Government spokesman Carlos Bermudez said that officials could not reach 40 of the 78 municipalities on the island more than two days after the hurricane crossed the territory, toppling power lines and cellphone towers and sending floodwaters cascading through city streets.

Officials said 1,360 of the island’s 1,600 cellphone towers had been downed, and 85 per cent of above-ground and underground phone and internet cables were knocked out. With roads blocked and phones dead, officials said, the situation may be worse than they know.

“We haven’t seen the extent of the damage,” Gov. Ricardo Rossello told reporters in the capital. Rossello couldn’t say when power might be restored.

Maj. Gen. Derek P. Rydholm, deputy to the chief of the U.S. Air Force Reserve, said at the Pentagon that it was impossible to say when communication and power would be restored. He said mobile communications systems are being flown in.

But Rydholm acknowledged “it’s going to take a while” before people in Puerto Rico will be able to communicate with their families outside the island. Until Friday, he said, “there was no real understanding at all of the gravity of the situation.”

Electricity grid already suffering

The island’s electric grid was in sorry shape long before Maria struck. The territory’s $ 73-billion debt crisis has left agencies like the state power company broke. It abandoned most basic maintenance in recent years, leaving the island subject to regular blackouts.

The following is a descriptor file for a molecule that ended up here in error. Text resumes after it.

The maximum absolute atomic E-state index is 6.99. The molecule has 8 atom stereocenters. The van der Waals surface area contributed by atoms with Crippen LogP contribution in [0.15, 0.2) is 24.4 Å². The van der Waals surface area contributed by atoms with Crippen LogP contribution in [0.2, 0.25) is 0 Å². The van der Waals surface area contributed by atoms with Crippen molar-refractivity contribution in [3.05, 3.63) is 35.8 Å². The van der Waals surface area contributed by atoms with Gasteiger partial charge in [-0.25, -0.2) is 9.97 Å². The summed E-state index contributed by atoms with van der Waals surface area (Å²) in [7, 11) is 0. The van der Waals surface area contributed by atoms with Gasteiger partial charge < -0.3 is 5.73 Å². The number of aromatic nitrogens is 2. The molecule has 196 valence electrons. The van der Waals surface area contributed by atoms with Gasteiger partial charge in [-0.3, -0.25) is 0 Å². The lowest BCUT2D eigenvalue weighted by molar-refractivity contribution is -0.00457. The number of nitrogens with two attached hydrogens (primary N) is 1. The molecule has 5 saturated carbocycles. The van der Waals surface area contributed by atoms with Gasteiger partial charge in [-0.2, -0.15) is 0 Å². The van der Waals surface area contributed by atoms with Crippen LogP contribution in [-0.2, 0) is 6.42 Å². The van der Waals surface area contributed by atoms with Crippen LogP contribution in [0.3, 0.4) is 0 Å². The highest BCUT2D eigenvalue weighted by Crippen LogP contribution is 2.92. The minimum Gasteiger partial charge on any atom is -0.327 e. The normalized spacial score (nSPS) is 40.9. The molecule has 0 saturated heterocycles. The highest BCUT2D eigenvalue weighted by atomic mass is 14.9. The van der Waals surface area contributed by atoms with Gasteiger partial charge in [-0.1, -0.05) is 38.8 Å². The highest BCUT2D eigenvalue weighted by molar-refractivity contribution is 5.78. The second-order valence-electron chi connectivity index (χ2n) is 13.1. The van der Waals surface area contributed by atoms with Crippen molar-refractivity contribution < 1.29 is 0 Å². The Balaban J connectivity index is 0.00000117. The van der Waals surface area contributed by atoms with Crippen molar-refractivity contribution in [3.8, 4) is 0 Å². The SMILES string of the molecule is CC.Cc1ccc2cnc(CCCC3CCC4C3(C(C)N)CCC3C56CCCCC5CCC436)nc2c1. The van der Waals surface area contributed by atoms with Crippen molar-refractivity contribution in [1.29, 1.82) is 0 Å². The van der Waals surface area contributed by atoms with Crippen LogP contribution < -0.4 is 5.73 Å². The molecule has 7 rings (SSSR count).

“Some transmission structures collapsed,” Rossello said, adding that there was no severe damage to electric plants.

He said he was distributing 250 satellite phones from FEMA to mayors across the island to re-establish contact.

STORM-MARIA/

People look at a flooded expressway after the area was hit by Hurricane Maria in Yauco, Puerto Rico Sept. 21, 2017. (Carlos Garcia Rawlins/Reuters)

The death toll from Maria stood at six, but was likely to rise.

At least 27 lives in all have been lost around the Caribbean, including at least 15 on hard-hit Dominica. Haiti reported three deaths; Guadeloupe, two; and the Dominican Republic, one.

WestJet scheduled a flight Sunday to evacuate Canadians out of Dominica, the Canadian government announced Saturday. 

Across Puerto Rico, more than 15,000 people are in shelters, including some 2,000 rescued from the north coastal town of Toa Baja.

Some of the island’s 3.4 million people planned to head to the U.S. to temporarily escape the devastation. At least in the short term, though, the soggy misery will continue: Additional rain — up to 15 centimetres — was expected through Saturday night.

AFP_SO68D

An aerial view shows the flooded neighbourhood of Juana Matos in the aftermath of Hurricane Maria in Catano, Puerto Rico, on Sept. 22. (Ricardo Arduengo/AFP/Getty Images)